The former assistant who says she suffered “horrific” sexual, physical, and psychological abuse at the hands of Marilyn Manson is gearing up to fight the rocker’s latest attempt to have her lawsuit kicked out of court, her lawyer tells Rolling Stone.
In a statement Friday, lawyer James Vagnini said his client Ashley Walters isn’t backing down after Manson filed his third demurrer to her claims on Tuesday.
In his latest challenge, Manson argues Walters is hoping her “creative writing skills,” not facts, will help her “revive her expired claims.” The musician born Brian Warner says Walters’ allegations of sexual assault, sexual harassment, discrimination, sexual battery, intentional infliction of emotional distress, assault, and battery dating back to 2010 and 2011 are all time-barred by the same two-year statute of limitations.
Whereas Walters asserts she qualifies for the delayed discovery rule that allows some plaintiffs to start the clock on their statute of limitations when they first fully comprehend their injury or loss, Warner argues Walters’ descriptions of feeling fear around him and locking herself in a room prove she “understood” his alleged conduct was wrong as soon as it purportedly happened.
“Plaintiff contradictorily claims that throughout her employment she was cognizant of a need to hide from her employer, while simultaneously arguing that she did not know that her employer was committing arguably actionable acts towards her,” Warner’s new demurrer filed in Los Angeles County Superior Court states.
Meanwhile, Vagnini tells Rolling Stone, “[We] believe our amended complaint specifically addresses the court’s concerns and establishes that Ms. Walters suffered such severe harm while working for Mr. Warner that she repressed the vast majority of abuse she was subjected to, and that the nature of the abuse should strip [Warner] of any statute of limitations defense. Regardless of the outcome, we will continue to work to expose Mr. Warner for exactly who he is, a narcissistic predator and pathological violator.”
A hearing on the matter has been set for next month.
In her paperwork, Walters claims she didn’t “discover” her injuries until October 2020, when she met with a group of Warner’s former girlfriends that included Westworld actress Evan Rachel Wood and Game of Thrones actress Esmé Bianco. It was after joining this support group and entering therapy that Walters was able to “fully understand” that Warner’s alleged actions caused her “near-immediate repression” of the alleged abuse, she says.
Walters and Bianco are now among the four women suing Warner in California. They’re also in the group of more than a dozen women who claim Warner abused them under the cover of his celebrated living-demon Marilyn Manson persona. Warner has denied any wrongdoing and even went on the offensive with Wood last month, suing her for defamation.
When she first stepped forward last year, Walters claimed Warner started abusing her on the night they first met for a photo shoot in May 2010. She said after the shoot ended and without her consent, Warner pushed her onto his bed, pinned her down, bit her ear and forced her hand into his underwear. She says she moved away and left, “feeling confusion and fear.”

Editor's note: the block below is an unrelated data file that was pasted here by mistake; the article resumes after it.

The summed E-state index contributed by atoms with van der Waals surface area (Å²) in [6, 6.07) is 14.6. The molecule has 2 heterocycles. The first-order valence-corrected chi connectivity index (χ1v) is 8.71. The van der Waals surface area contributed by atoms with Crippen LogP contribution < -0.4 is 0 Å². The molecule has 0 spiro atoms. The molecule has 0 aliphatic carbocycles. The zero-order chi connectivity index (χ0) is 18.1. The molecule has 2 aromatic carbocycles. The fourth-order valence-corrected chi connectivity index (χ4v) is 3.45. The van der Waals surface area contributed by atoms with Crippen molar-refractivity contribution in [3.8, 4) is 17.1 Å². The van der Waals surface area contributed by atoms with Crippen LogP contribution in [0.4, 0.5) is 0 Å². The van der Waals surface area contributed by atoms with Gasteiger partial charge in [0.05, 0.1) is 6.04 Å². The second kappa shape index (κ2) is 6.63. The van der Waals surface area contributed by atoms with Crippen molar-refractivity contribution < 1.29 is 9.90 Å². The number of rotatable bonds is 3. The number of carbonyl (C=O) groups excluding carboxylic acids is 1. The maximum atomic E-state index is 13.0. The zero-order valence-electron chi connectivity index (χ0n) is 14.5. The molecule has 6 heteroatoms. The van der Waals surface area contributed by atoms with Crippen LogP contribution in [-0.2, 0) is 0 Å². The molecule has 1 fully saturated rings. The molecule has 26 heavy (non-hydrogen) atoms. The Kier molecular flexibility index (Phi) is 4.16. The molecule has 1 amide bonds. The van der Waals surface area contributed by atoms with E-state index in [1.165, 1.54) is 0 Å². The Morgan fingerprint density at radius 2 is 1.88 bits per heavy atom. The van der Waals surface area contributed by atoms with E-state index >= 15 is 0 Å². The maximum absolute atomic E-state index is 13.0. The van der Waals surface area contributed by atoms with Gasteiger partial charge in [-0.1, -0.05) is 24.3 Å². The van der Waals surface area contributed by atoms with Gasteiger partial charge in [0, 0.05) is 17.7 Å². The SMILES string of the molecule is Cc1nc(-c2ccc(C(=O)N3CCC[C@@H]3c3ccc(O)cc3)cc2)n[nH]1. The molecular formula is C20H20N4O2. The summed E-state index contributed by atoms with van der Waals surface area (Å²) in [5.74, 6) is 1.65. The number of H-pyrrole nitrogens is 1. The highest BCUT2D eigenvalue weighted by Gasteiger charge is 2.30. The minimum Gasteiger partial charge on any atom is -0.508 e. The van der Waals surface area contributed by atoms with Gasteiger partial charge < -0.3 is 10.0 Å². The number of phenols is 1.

She said Warner “bombarded” her with text messages, praise, and an offer to double her pay if she agreed to come work for him as an assistant. Over the next year, she was subjected to Warner’s “drug-induced fits of rage,” in which he “threw dishes at Walters, threatened to commit suicide, and even pushed her into a wall,” her lawsuit states.
Walters claims that one day in December 2010, she witnessed Warner throw a prop skull so hard at Wood that it left a large raised welt on the actress’ stomach. On another occasion, Warner forced Walters to stand for 12 hours straight on a chair without moving while taking pictures of him and fed her cocaine to keep her awake, she alleges.
Warner filed his first demurrer challenging her lawsuit in October, saying Walters’ claims were too old for a civil court judge to even entertain.
Walters responded by filing a first amended complaint three weeks later, further explaining why she should qualify for delayed discovery and adding two news claims of battery and assault. Her new filing said Warner threw hatchets into a wall when he was angry and “physically whipped her and others in her presence while joking they could ‘take it.’”
Warner filed a second demurrer in December, and after a hearing in January, a judge agreed in February that Walters’ claims, as written, were outside the two-year statute of limitations. The judge gave her a chance to file again, and her second amended complaint was submitted last month. Again, it further expanded on Walters’ claim that she buried her memories of the abuse because they were so traumatizing.
“Plaintiff was unable to recall many of the physical and emotional abuses until the Fall of 2020 when countless repressed memories flooded back to Plaintiff after meeting numerous other victims of Defendants and obtaining counseling from a mental health professional,” the second amended complaint read.